When Vladimir Putin stepped down as president of Russia last May, he left little to chance. Just as his predecessor Boris Yeltsin had anointed him, Putin made sure that his loyal protg of 20 years, Dmitry Medvedev, would take his place. Putin took the helm of the country's dominant political party, United Russia, and then, as prime minister, expanded that position far beyond what the Constitution envisions. Although Putin rearranged the musical chairs, he continued to call the tune. Until now.
So long as Russia's oil-fueled prosperity soared, people accepted Putin's implicit bargain: government corruption and constricted civil rights in exchange for rising living standards. But today, with Russia's economy in shambles, this social contract is fraying. Ordinary Russians are already taking to the streets demanding the type of change Putin is unlikely to deliver. He epitomizes the KGB old guard who got Russia into this mess. Sooner or later, he will become the Russian financial crash's most prominent victim.
Medvedev, a lawyer by training and instinct, offers perhaps the only realistic hope of turning Russia around, but he can't operate freely while Putin is still effectively in charge. Seemingly aware of this, Medvedev has, in recent weeks, taken steps to distance himself from his mentor and might be setting the stage to force him out of government.
When Medvedev became president in May 2008, the world economic situation seemed stable. Oil was more than $140 a barrel and Russian political leaders were riding high. With living standards rising for most Russians, political elites enjoyed the luxury of not having to make hard choices.
By late 2008, though, the global financial crisis was in full swing. The Russian leadership was slow to grasp it, blaming the West for its profligacy and suggesting that Russia would be immune. Soon, however, the country experienced a triple shock: oil dipped below $40 a barrel, demand for Russian exports sank precipitously, and Western financial institutions began calling in their loans.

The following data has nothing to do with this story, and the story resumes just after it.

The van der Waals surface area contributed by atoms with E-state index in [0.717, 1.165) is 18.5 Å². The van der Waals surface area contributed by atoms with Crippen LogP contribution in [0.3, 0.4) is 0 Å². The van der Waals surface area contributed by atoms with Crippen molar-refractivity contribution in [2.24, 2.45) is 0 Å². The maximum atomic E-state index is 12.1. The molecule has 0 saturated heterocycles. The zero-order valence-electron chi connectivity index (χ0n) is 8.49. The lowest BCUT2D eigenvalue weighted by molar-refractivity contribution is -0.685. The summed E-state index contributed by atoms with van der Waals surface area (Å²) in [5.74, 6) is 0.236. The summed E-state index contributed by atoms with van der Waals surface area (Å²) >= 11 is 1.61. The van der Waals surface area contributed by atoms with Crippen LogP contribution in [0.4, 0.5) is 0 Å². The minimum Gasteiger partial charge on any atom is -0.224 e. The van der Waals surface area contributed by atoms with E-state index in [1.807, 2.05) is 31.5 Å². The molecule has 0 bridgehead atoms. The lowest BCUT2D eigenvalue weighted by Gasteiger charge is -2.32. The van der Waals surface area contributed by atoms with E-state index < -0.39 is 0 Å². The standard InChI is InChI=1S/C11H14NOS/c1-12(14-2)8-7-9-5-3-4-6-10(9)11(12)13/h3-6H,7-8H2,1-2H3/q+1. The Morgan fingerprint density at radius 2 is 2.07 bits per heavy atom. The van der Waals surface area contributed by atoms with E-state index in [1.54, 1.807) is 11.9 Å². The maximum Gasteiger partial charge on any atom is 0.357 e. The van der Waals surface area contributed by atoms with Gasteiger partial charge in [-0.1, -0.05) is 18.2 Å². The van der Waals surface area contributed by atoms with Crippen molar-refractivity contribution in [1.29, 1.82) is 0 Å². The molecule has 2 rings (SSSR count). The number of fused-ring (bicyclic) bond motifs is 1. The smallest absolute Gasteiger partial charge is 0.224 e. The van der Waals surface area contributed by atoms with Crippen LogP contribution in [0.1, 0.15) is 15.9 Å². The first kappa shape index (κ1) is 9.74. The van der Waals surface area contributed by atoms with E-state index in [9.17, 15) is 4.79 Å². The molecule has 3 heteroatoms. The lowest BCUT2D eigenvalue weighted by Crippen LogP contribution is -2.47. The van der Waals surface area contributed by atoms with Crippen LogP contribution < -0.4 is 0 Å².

By February 2009, the ruble had depreciated to 36 rubles to the dollar, illustrating the ongoing loss of faith in the Russian economy. As a result, the cost of dollar-denominated imports increased substantially. The official unemployment rate hit 8.1 percent, and most observers project further increases in the near term. Not surprisingly, public approval of the country's political leadership fell. Although public opinion polls do not yet show massive discontent or unrest, they do show a pronounced downward shift.
Medvedev has always styled himself as something of a reformer. As the crisis has worsened, the president has been especially careful to distance himself from Putin. Policy differences between the two men -- on the response to the financial crisis, the locus of prosecutorial power, the use of force against protesters, the tenure of judges in the courts, and the definition of treason, among others -- are serious and growing.
The stylistic gap is also expanding. Medvedev has made official statements on the assassinations of human rights advocates Anna Politkovskaya, Stanislav Markelov, and Anastasia Baburova that differ markedly in tone and substance from Putin's responses. Medvedev strikes a different, less nationalistic, and more tolerant tone than Putin on questions of Islam and national security.
These differences are fundamental to each man's character. Putin, after all, is the product of the KGB, the government-sanctioned plutocracy, and the Cold War. Medvedev is the son of the Russian intelligentsia, the legal academy, and the post-Soviet world of global integration and opportunity. Although they have worked closely together for 20 years, they are quite different, and in the context of a political rivalry, have different constituencies.
Russians have noticed the widening split. In February, the weekly business publication Kommersant-Vlast printed a collection of opinions titled Will Medvedev Sack Putin? Is It Time for Prime Minister Putin to Answer for Results of Anti-Crisis Efforts? Although the discussion does not provide a definitive answer, simply posing the question is provocative in a country where the government has muzzled the press for years. Meanwhile, Medvedev's popularity is growing. According to a February 2009 national survey, 73 percent of those polled said they trust him, compared with 56 percent in 2006. Although it is impossible to predict what will happen, one thing is certain: The current power dynamic is shifting, and shifting fast. If the trend continues, Medvedev will undoubtedly begin asking himself why he is still playing second fiddle.
Of course, it's one thing to make soothing reformist noises; capitalizing on the resulting public accolades is quite another. The prime minister is undoubtedly a cunning adversary, but he does have vulnerabilities. For instance, Medvedev could be laying the groundwork for a move against Putin by making his war on legal nihilism and corruption the centerpiece of his domestic policy. In May 2008, he started a campaign to create new laws and structures against corruption. This is nothing new, every Russian leader publicly reviles corruption while doing little or nothing to check it, if not in fact reveling in it.